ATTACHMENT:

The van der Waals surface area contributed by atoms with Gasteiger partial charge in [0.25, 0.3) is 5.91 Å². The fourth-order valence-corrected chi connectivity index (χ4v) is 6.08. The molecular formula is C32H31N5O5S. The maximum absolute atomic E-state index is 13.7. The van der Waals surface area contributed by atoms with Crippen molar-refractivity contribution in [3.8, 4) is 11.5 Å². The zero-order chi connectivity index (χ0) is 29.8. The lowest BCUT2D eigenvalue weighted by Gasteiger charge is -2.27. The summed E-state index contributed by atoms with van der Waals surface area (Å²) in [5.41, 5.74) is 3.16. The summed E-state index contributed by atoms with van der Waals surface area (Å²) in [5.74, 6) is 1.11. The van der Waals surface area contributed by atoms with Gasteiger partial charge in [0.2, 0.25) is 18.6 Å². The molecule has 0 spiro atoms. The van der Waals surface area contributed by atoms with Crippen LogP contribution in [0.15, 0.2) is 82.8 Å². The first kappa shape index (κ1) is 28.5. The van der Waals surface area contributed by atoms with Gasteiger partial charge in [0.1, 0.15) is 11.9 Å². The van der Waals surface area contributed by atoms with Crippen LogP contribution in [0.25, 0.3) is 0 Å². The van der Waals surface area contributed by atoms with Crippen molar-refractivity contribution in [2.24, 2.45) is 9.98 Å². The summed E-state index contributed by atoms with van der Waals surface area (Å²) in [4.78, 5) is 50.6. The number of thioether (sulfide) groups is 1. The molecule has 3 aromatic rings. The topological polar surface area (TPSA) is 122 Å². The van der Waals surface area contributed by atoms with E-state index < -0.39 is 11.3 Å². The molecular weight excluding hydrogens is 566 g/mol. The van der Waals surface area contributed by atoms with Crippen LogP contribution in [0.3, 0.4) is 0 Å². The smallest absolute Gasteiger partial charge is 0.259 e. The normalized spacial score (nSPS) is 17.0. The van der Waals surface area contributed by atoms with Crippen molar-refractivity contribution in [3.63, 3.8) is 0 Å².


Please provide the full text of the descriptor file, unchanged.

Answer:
The van der Waals surface area contributed by atoms with Gasteiger partial charge in [0.25, 0.3) is 5.91 Å². The fourth-order valence-corrected chi connectivity index (χ4v) is 6.08. The molecular formula is C32H31N5O5S. The maximum absolute atomic E-state index is 13.7. The van der Waals surface area contributed by atoms with Crippen molar-refractivity contribution in [3.8, 4) is 11.5 Å². The zero-order chi connectivity index (χ0) is 29.8. The lowest BCUT2D eigenvalue weighted by Gasteiger charge is -2.27. The summed E-state index contributed by atoms with van der Waals surface area (Å²) in [5.41, 5.74) is 3.16. The summed E-state index contributed by atoms with van der Waals surface area (Å²) in [5.74, 6) is 1.11. The van der Waals surface area contributed by atoms with Gasteiger partial charge in [0.2, 0.25) is 18.6 Å². The molecule has 0 spiro atoms. The van der Waals surface area contributed by atoms with Crippen LogP contribution in [0.15, 0.2) is 82.8 Å². The first kappa shape index (κ1) is 28.5. The van der Waals surface area contributed by atoms with Gasteiger partial charge in [0.1, 0.15) is 11.9 Å². The van der Waals surface area contributed by atoms with Crippen LogP contribution in [0.25, 0.3) is 0 Å². The van der Waals surface area contributed by atoms with Crippen molar-refractivity contribution in [2.24, 2.45) is 9.98 Å². The summed E-state index contributed by atoms with van der Waals surface area (Å²) in [4.78, 5) is 50.6. The number of thioether (sulfide) groups is 1. The molecule has 3 aromatic rings. The topological polar surface area (TPSA) is 122 Å². The van der Waals surface area contributed by atoms with E-state index < -0.39 is 11.3 Å². The molecular weight excluding hydrogens is 566 g/mol. The van der Waals surface area contributed by atoms with Crippen LogP contribution in [0.3, 0.4) is 0 Å². The smallest absolute Gasteiger partial charge is 0.259 e. The normalized spacial score (nSPS) is 17.0. The van der Waals surface area contributed by atoms with Crippen molar-refractivity contribution in [3.63, 3.8) is 0 Å².